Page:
• Social changes in nation states.
• However, accelerated economic growth is
just one dimension of this complex
phenomenon- Globalization can lead to
higher poverty, inequality between and
within nation states and exploitation of
• Conventionally free trade has been
regarded as the best growth policy of
developing and least developed nations
instead of restricted trade.
• With the ideology of a positive relationship
between free trade and economic growth,
GATT was established in 1947, with 128
signatories and 23 original members.
• The main objective was to promote trade
• GATT is a legal instrument that lays down
rules and regulations that govern trade.
Why are rules needed to govern
• To prevent unfair trade such as dumping.
• To involve the developing nations in world
• To liberalize trade, that is remove all sorts
of trade barriers like tariffs and quotas to
increase economic growth and
development in developing nations.
• These rules are negotiated in different
rounds where each member country has a
right to vote.
• There were in total 8 rounds under GATT
Geneva Round (April 1946)
Annecy Round (April 1949)
Torquauy Round (Aril 1950)
Geneva round II (January 1956
Dillon Round (September 1961)
Kennedy Round ( May 1964)
Tokyo Round ( September 1973)
Uruguay Round ( September 1986)
• The general GATT rules were
Removal of all import quotas and import subsidies.
Reduction of Tariff by all member countries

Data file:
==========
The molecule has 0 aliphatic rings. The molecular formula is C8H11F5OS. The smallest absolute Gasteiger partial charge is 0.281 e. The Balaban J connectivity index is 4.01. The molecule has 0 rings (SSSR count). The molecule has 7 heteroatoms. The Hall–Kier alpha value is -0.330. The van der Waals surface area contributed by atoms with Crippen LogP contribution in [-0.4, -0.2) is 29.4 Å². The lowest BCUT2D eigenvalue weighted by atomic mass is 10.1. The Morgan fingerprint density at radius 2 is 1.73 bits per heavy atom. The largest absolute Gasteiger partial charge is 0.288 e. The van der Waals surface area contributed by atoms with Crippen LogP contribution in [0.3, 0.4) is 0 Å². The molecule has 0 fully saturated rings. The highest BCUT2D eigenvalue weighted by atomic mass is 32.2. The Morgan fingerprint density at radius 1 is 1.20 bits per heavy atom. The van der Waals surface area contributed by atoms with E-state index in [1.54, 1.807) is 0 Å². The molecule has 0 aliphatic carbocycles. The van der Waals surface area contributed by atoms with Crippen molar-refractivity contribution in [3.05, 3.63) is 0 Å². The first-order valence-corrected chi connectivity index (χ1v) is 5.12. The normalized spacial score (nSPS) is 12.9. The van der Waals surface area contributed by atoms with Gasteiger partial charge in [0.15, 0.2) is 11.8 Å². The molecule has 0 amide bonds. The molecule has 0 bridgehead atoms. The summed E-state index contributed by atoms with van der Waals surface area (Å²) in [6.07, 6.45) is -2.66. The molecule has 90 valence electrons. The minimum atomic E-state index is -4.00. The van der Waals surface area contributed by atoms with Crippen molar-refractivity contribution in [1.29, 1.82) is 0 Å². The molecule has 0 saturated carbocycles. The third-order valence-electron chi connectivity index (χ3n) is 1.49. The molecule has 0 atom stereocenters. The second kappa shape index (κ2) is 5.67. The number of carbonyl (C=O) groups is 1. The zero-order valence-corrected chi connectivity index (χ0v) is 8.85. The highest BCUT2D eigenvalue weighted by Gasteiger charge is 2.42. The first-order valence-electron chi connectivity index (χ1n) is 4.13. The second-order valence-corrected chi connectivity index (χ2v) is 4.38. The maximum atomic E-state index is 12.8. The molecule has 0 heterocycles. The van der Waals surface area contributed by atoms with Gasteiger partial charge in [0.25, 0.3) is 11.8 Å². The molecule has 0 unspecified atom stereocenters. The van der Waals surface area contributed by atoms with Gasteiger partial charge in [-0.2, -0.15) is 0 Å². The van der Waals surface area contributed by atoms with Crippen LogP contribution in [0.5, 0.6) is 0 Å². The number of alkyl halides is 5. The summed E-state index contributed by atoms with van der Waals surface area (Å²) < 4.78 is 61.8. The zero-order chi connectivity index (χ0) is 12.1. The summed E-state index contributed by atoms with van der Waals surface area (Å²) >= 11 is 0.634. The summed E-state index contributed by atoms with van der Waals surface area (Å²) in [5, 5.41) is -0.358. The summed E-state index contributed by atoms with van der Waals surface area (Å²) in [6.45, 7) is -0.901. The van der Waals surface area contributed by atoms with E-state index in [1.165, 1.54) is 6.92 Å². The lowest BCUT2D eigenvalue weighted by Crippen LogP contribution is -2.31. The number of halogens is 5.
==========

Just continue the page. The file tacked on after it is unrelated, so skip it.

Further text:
Nondiscriminatory treatment to all nations.
• However, these rules were not applied
properly, specially by the developed
nations. There were several loop holes.
Violations of GATT Rules
• GATT rules were explicitly violated in
trade in agriculture, textile and clothing.
• The DCs imposed Multi-fiber Arrangement
(MFA ) on developing countries. This
allocated system of quota restricted export
of textile and clothing from developing
• To restrict trade in agriculture for the
developing countries and to bolster their
own agricultural sector, the DCs imposed
high tariff on agricultural imports from
developing countries and also provided
export subsidies-$47 billion in 10 years to
their domestic farmers which ultimately led
to dumping, severely hurting the balance
of payments of developing nations.
• There were no rules governing trade in
services and intellectual property rights.
• All these factors called for a reform.
• Hence in 1st January 1995, under the
Uruguay Round, World Trade
Organization was formed with 5 basic
principles and 4 main rules.
The five principles of WTO
Binding and enforcement of commitments.
Rules under Non discriminatory
• Most favored nation’s (MFN’s) treatment
to all nations. This for example is called for
the abolition of MFA.
• National treatment (NT). Any nation
cannot differentiate between domestic
product and imported product.
Rule under Binding and
enforcement of Commitments
• Tariff must be reduced and bound against
further increase to prevent Back Sliding.
• Domestic industries must be only protected by
tariff and not by any sort of import quota.
• All rates of tariffs and other concessions must be
recorded in the National Schedule of
Concession saved in the database of WTO.
Safety valves were provided under
Economic reasons- infant industries are hurt and
• For victims of unfair trade, they were
allowed to imposed anti-dumping and
countervailing duties on top of normal